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A KL-ONE is a frame-based system that is used as a deductive classifier in automated reasoning of structured inheritance networks.



There is a whole family of KL-ONE-like systems. One of the innovations that KL-ONE initiated was the use of a deductive classifier, an automated reasoning engine that can validate a frame ontology and deduce new information about the ontology based on the initial information provided by a domain expert.
Frames in KL-ONE are called concepts. These form hierarchies using subsume-relations; in the KL-ONE terminology a super class is said to subsume its subclasses.
Multiple inheritance is allowed. Actually a concept is said to be well-formed only if it inherits from more than one other concept. All concepts, except the top concept (usually THING), must have at least one super class.
In KL-ONE descriptions are separated into two basic classes of concepts: primitive and defined. Primitives are domain concepts that are not fully defined. This means that given all the properties of a concept, this is not sufficient to classify it. They may also be viewed as incomplete definitions. Using the same view, defined concepts are complete definitions. Given the properties of a concept, these are necessary and sufficient conditions to classify the concept.
The slot-concept is called roles and the values of the roles are role-fillers. There are several different types of roles to be used in different situations. The most common and important role type is the generic RoleSet that captures the fact that the role may be filled with more than one filler.


  • (Nebel, 1999) ⇒ Bernhard Nebel, (1999). https://www.csee.umbc.edu/courses/771/papers/nebel.html
    • These two points are addressed by the so-called description logics (also called terminological logics, concept languages, and attributive description languages; Nebel and Smolka 1991), which formalize the declarative part of frame-based systems and grew out of the development of the frame-based system KL-ONE (Brachman and Schmolze 1985). In description logics, it is possible to build up a concept hierarchy out of atomic concepts (interpreted as unary predicates and denoted by capitalized words) and attributes, usually called roles (interpreted as binary predicates and denoted by lowercase words). The intended meaning of atomic concepts can be specified by providing concept descriptions made up of other concepts and role restrictions, as in the following informal example:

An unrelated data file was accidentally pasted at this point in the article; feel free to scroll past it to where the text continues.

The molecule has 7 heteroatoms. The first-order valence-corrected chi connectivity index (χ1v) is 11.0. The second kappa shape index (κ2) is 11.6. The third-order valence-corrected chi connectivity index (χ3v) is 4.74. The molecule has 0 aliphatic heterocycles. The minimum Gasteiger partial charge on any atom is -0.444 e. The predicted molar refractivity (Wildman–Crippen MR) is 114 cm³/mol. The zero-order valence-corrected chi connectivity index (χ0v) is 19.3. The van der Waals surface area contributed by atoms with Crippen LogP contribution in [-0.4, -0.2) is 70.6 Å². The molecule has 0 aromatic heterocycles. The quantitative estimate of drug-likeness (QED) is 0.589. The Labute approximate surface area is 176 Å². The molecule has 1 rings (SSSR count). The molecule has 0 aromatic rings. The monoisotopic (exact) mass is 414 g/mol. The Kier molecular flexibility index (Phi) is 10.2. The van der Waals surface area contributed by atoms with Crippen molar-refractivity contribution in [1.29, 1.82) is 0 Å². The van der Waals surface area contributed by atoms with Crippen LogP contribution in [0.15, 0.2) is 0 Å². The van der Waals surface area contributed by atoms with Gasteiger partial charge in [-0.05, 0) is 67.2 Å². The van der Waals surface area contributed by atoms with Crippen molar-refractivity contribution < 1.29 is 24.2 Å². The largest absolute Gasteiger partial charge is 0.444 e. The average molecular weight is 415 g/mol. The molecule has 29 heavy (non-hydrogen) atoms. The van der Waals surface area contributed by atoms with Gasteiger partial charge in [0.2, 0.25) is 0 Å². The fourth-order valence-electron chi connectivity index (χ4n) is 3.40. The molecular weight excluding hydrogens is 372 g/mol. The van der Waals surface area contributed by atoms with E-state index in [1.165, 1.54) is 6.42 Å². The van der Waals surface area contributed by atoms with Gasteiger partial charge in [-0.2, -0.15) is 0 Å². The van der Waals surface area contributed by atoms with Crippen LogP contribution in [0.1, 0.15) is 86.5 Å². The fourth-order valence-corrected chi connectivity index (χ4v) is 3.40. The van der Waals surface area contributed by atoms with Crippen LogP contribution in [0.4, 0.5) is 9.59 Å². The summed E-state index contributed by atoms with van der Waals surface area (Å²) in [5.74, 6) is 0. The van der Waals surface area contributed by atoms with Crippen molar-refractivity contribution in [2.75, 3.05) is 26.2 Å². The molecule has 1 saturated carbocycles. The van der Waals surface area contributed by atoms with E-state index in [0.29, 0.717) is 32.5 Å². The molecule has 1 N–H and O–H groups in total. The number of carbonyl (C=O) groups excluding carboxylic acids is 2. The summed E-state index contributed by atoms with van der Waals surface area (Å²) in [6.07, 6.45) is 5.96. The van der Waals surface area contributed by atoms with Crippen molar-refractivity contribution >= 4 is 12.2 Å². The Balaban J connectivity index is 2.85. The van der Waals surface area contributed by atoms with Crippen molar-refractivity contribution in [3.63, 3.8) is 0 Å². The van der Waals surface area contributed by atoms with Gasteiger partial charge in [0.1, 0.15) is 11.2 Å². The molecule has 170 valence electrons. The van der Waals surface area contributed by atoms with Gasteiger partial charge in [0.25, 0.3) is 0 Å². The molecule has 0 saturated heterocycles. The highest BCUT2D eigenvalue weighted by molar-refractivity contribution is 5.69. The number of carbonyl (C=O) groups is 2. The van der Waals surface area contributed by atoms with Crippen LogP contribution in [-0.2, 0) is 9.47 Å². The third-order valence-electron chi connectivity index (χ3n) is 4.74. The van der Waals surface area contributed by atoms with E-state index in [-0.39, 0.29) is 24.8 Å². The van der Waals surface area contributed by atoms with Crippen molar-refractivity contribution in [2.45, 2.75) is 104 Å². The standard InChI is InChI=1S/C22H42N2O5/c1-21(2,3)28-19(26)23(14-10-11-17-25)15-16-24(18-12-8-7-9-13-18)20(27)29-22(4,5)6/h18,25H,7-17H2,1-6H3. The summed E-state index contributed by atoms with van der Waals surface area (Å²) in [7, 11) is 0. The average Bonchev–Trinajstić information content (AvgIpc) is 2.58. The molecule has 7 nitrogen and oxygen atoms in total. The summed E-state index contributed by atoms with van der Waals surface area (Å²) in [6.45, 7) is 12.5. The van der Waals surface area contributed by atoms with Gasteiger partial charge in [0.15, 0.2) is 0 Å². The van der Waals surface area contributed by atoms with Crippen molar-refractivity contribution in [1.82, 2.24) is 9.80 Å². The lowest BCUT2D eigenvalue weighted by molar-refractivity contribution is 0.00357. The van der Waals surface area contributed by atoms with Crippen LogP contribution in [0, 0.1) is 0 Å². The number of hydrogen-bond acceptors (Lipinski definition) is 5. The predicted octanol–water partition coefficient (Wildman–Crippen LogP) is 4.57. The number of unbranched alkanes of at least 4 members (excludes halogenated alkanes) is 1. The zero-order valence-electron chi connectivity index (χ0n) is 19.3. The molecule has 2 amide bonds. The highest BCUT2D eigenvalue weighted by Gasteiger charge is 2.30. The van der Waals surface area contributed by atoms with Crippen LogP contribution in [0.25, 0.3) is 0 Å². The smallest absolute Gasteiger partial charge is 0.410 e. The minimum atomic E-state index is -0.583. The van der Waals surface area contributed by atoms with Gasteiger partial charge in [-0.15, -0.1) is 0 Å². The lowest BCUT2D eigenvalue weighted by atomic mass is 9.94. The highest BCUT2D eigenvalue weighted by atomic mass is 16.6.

• Woman = Person and Female
      • Parent = Person with some child
      • Grandmother = Woman with some child who is a Parent


  1. Woods, W. A.; Schmolze, J. G. (1992). "The KL-ONE family". Computers & Mathematics with Applications 23 (2–5): 133. doi:10.1016/0898-1221(92)90139-9. 
  2. Brachman, R. J.; Schmolze, J. G. (1985). "An Overview of the KL-ONE Knowledge Representation System". Cognitive Science 9 (2): 171. doi:10.1207/s15516709cog0902_1. 
  3. D.A. Duce, G.A. Ringland (1988). Approaches to Knowledge Representation, An Introduction. Research Studies Press, Ltd.. ISBN 0-86380-064-5.